1. They’re a little aero, but not a lot. They’re also a traditional width – not the new-fangled wide stuff.
2. They’re stiff.
3. They’re light at the rim, where it matters for acceleration and climbing.
That’s why it made sense to me to stick a lighter tyre on – to play to the zonda’s strengths. I did, and this is what I found:
They accelerate and sprint brilliantly, and for climbing – they’re pretty damn good at that, too. The braking is great – a major reason I went with alloy over a cheap carbon, because as much as anything else there’s no f*cking around with brake pads. The braking surface is very nicely finished, right out of the box. The hubs roll great, and looking close up, you can see these are actually really nice units. They’re not the polished chorus hubs of fifteen years ago, but they do the job well.
Like I said before, they’re stiff: my longest ride on these so far has been a shade under five hours, and I don’t mind admitting that I felt a little beaten up afterwards, in a sort of driving a jackhammer-with-my-scranus type of a way. Hours afterwards, the poor old chap felt like he’d been frozen in liquid nitrogen as part of a suspended animation project that involved thawing it out with boiling meths.
I’ve also done a few evening rides up our local mountain, a crit, and a 50 k road race – things I did buy them to do. They’ve been fine with all of it, and so has my scranus. They feel like they’ll last for years, and I think that I’ll mostly be racing on these from now on when the course suits – there’s plenty enough races around here on shitty surfaces and belgian-type courses to keep the nemesis’s busy between times. So no, they’re not really a total do-it-all wheelset – the stiffness and resulting lack of comfort rules them out if what you’re really after is a cushy, slightly racy number for a summer of sportives – but for a diet of shortish road races and crits for the man who can’t be arsed to swap his posh wheels out between times, I think they’re a solid choice.
By the numbers:
Campagnolo Zonda clincher wheelset.
26mm semi aero front, 30mm rear, 21.5 mm width
16 spokes front, 21 at the rear
Weight: 1595 g the pair.
Mine are the Shimano freehub, 10 + 11 speed compatible, and I paid $438 from Wiggle + New Zealand import taxes, taking the total damage up to about $600 NZD.
There’s some interesting stuff over on the weightweenies wheel forum about truing G3 laced wheels and their construction in general. The rims are out of round before they’re built. Suffice to say, spoke replacement is not straightforward, but it seems to be something which is mercifully rare. Bet they cost more than a buck-fifty, though.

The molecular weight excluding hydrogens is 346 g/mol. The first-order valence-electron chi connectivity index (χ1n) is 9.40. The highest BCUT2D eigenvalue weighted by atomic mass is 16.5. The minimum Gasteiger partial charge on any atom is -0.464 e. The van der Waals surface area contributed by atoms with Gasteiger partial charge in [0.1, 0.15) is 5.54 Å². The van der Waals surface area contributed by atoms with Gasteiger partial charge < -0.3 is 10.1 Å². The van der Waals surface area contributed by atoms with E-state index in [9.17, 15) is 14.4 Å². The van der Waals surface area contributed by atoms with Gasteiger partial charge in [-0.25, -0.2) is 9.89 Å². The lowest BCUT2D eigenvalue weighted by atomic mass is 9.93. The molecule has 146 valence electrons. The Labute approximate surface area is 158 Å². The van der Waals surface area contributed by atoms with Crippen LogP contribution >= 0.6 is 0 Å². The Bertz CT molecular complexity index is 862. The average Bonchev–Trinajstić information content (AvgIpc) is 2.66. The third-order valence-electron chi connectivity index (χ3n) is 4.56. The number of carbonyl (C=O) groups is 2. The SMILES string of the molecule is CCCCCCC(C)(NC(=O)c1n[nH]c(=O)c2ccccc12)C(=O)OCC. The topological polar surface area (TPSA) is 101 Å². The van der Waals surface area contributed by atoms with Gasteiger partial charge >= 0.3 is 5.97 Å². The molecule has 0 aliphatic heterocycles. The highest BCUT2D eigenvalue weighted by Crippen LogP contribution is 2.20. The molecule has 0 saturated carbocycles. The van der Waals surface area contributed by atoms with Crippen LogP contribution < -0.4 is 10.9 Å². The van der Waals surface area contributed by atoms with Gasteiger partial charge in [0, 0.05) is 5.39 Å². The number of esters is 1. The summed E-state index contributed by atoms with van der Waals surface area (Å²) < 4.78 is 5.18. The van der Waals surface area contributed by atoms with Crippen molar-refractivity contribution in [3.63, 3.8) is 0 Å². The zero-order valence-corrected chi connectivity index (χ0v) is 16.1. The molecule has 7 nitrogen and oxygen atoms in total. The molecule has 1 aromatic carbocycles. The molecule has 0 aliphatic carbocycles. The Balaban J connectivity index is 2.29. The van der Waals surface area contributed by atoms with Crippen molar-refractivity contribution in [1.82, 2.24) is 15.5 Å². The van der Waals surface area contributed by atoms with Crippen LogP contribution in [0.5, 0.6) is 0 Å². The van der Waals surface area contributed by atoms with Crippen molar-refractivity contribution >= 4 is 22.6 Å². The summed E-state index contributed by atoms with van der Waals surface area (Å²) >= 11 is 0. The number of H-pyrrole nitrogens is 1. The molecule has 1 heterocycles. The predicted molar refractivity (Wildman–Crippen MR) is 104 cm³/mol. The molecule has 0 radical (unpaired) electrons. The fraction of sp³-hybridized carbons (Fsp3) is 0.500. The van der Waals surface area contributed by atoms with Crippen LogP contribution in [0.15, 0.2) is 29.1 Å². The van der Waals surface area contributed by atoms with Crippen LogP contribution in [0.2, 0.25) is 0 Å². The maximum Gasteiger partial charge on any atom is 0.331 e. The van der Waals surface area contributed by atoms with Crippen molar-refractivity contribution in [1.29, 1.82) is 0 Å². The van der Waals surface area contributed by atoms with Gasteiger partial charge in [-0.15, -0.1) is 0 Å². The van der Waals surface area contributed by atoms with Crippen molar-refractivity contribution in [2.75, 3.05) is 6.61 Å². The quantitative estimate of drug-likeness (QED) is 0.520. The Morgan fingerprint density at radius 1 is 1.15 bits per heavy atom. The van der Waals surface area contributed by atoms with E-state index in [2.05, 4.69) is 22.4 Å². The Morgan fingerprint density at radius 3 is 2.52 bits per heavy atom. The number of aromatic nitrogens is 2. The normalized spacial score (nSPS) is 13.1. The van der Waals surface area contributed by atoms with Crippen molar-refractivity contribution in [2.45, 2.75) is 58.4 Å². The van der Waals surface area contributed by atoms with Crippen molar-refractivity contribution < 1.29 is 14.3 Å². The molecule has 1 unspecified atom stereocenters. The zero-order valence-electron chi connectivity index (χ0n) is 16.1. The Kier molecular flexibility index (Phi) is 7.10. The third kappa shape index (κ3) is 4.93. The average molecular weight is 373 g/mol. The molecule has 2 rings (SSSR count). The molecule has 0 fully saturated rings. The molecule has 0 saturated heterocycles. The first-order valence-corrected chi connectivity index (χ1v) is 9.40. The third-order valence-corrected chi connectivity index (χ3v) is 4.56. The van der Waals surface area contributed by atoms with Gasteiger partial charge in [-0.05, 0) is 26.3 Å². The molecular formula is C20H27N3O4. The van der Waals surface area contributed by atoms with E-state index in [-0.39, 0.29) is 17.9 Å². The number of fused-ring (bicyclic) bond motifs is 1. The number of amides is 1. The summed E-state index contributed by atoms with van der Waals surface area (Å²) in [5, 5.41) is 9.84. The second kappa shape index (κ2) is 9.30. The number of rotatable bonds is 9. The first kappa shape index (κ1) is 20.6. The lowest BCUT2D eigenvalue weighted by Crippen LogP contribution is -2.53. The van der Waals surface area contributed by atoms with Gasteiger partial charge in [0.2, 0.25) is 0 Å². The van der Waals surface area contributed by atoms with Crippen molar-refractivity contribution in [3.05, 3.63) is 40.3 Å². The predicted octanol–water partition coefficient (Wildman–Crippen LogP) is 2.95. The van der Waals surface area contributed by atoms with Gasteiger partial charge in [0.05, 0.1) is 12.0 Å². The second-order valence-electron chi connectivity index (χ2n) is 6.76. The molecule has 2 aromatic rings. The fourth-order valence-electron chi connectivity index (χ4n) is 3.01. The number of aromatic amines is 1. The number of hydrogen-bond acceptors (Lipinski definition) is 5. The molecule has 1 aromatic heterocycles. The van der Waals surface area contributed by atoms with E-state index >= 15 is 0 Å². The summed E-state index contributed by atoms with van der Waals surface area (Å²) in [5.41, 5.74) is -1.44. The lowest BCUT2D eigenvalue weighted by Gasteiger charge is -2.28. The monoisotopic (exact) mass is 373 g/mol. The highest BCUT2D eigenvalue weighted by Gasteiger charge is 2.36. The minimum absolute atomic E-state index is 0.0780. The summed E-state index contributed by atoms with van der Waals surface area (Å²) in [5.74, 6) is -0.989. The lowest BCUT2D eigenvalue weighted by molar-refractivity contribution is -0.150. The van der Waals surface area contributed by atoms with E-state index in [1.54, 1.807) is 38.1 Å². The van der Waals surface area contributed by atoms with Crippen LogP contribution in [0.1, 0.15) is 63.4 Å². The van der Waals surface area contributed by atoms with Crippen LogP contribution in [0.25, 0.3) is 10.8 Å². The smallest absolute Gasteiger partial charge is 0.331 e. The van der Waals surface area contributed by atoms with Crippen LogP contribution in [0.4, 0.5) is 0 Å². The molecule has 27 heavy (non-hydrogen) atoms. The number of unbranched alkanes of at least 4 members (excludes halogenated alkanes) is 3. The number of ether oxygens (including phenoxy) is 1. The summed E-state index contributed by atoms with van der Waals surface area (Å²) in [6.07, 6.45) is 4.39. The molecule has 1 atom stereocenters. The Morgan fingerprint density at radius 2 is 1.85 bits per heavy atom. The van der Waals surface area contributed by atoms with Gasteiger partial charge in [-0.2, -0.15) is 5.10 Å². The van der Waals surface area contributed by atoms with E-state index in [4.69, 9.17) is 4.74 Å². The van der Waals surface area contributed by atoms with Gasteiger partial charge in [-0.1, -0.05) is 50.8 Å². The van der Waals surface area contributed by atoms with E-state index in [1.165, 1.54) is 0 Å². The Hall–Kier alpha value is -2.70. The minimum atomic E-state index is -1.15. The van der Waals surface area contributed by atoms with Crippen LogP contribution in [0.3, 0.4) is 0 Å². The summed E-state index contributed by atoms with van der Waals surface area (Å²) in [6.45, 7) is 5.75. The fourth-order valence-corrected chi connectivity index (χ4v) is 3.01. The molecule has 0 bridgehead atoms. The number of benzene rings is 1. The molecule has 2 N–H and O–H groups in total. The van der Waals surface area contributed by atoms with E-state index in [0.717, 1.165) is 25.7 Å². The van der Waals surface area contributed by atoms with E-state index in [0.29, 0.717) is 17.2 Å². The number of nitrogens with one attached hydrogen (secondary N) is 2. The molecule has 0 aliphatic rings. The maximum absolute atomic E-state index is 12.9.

Watts produced, oxygen sucked, skinfold numbers (I only have the one gut, personally), time to the break, distance to the finish, grade of the next climb. You can spend an entire ride glued to a four-inch screen measuring how high you pissed up the toilet wall compared to last week, then hook it up to Strava and compare tidelines with the pros. You can be weighed and measured by whatever computerized Gradgrind you choose, safe in the knowledge that when it finds you wanting, it’ll be almost as dispassionate. And then, if you like, it’ll tell all your friends.
The lack of ready access to a huge wad of cash prevents me joining in – by the time you’ve hooked up a Garmin to a Powertap or whatever, you’re in for more money than I’d spend on a bike, being as I am something of an ebay Prince. Jealousy of the better-heeled and coveting Another Man’s Wheels are sometime sins which I’ll freely admit to, but here – nah. I just don’t get it.
I raced this weekend, first after a break. A Garmin might have told me that it was fifteen degrees and dry, but it would have missed the cotton tailed clouds that bunny-hopped off the peak of the mountain into a blue, blue sky. It would have missed too, the gravel on the corners that spoke of washouts recently passed, of winter roads that we rode on and through, of what a lucky day this was.
It would though, have told me my heart rate was somewhere near the end when the bloke who no-one had seen before tried to go on the last part of a ramping climb, but I knew that anyway. It would have missed how I got onto his wheel though – just enough to not have let him go.